Published on March 31st, 2011 | by dvdpinson0
In certain circles, having James Wan (director of the first “Saw”) join creative forces with Oren Peli (director of the first “Paranormal Activity”) is as exciting as Steven Spielberg matching up with J.J. Abrams for the upcoming “Super 8” project. For some faithful Horror Fans, Peli and Wan are considered titans of the genre with distinctly different styles that effectively frighten. The end product of their partnership is “Insidious,” a wicked little movie that culls the best from both filmmakers and delivers plenty discomforting chills.
The synopsis might seem a little familiar: Josh and Renai Lambert (Patrick Wilson and Rose Byrne) have just moved into a new home that has plenty of your standard “scary movie” issues for them to deal with. There are the unexplained noises, a creepy attic and, for some reason, their little baby won’t quit crying. Along with the screaming enfant, the Lamberts have two young boys, neither of which seem to like the creaky old house either. While exploring the aforementioned creepy attic, the oldest boy, Dalton (Ty Simpkins), falls from a ladder and sees something that he is unable to explain in words. The next morning, Dalton is discovered to be in a coma. Three months later, the child is still in the deep slumber and no doctor can tell why.
Worst yet, there seems to be unwanted visitors that come to the house at all hours of the night. Renai has heard footsteps and Josh investigates a knock at the door to find no one waiting at the doorstep. It all seems to be related to the ailing boy and when someone is found lurking in Dalton’s room, Josh and Renai must face the fact that someone, or something, wants Dalton for their own.
“Insidious” starts out very simply and even paced. The opening credits are straight out of a horror film you’d see produced in the seventies and that affect is carried on. It’s in the first half of the movie that Peli’s influence is most apparent. The initial scenario and some of the images of the house are very similar to his “Paranormal Activity” and the unease felt is comparable as well. Wan has made his name with the “Saw” series that is known for being full throttle throughout, never really shifting gears and changing pace. Here he lets things develop and takes time introducing his characters. There are little moments, like Josh applying eye cream to his crow’s feet and plucking grays in the bathroom mirror, that are nice touches. As the film progresses, Wan introduces more and more of his signature style and the final act of the film is filled with quick cuts and flashes of gruesome images.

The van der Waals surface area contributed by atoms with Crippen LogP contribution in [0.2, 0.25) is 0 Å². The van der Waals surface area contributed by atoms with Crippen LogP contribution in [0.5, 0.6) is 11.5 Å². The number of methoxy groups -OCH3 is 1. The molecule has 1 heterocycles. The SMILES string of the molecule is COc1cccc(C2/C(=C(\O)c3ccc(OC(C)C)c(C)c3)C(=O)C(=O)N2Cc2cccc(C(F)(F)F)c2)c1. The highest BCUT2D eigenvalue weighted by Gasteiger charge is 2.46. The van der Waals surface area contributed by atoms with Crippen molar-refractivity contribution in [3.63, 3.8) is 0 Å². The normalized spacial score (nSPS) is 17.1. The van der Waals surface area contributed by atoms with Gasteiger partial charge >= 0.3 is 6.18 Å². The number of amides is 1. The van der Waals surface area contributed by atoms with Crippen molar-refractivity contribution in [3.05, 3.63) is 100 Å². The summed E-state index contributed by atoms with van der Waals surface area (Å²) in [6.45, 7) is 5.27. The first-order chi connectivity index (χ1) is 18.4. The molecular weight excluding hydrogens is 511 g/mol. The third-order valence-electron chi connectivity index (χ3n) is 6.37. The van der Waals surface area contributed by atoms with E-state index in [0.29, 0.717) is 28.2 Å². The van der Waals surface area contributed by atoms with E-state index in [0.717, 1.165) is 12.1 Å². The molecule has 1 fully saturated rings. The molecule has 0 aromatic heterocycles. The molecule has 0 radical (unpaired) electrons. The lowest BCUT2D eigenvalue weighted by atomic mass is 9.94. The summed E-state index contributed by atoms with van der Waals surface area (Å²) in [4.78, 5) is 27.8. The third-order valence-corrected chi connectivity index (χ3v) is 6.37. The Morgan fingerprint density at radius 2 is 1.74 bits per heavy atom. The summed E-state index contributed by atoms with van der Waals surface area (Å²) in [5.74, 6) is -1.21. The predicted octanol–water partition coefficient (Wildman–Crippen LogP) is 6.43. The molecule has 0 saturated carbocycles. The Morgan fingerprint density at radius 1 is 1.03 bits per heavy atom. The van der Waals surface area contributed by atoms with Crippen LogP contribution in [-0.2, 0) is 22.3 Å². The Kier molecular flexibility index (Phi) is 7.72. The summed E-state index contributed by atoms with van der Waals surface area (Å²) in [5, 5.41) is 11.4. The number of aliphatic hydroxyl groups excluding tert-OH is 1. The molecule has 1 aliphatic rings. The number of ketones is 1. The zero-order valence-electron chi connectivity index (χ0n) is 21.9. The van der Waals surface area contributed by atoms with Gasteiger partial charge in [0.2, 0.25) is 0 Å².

To say that “Insidious” is very original, however, would be misleading. Ideas are pulled from all over the place and there are many moments that will remind you of other films. Parts of “Poltergeist,” “Ghostbusters” and “Amityville Horror,” to merely name a few, surface as the movie goes on. It can be distracting and the film works best if these similarities are viewed as homage and ignored. The film delivers plenty of genuine scares and doesn’t always go the predictable route. The fact that this is rated PG-13 doesn’t, for one minute, make the story feel compromised. It is simply good, scary fun.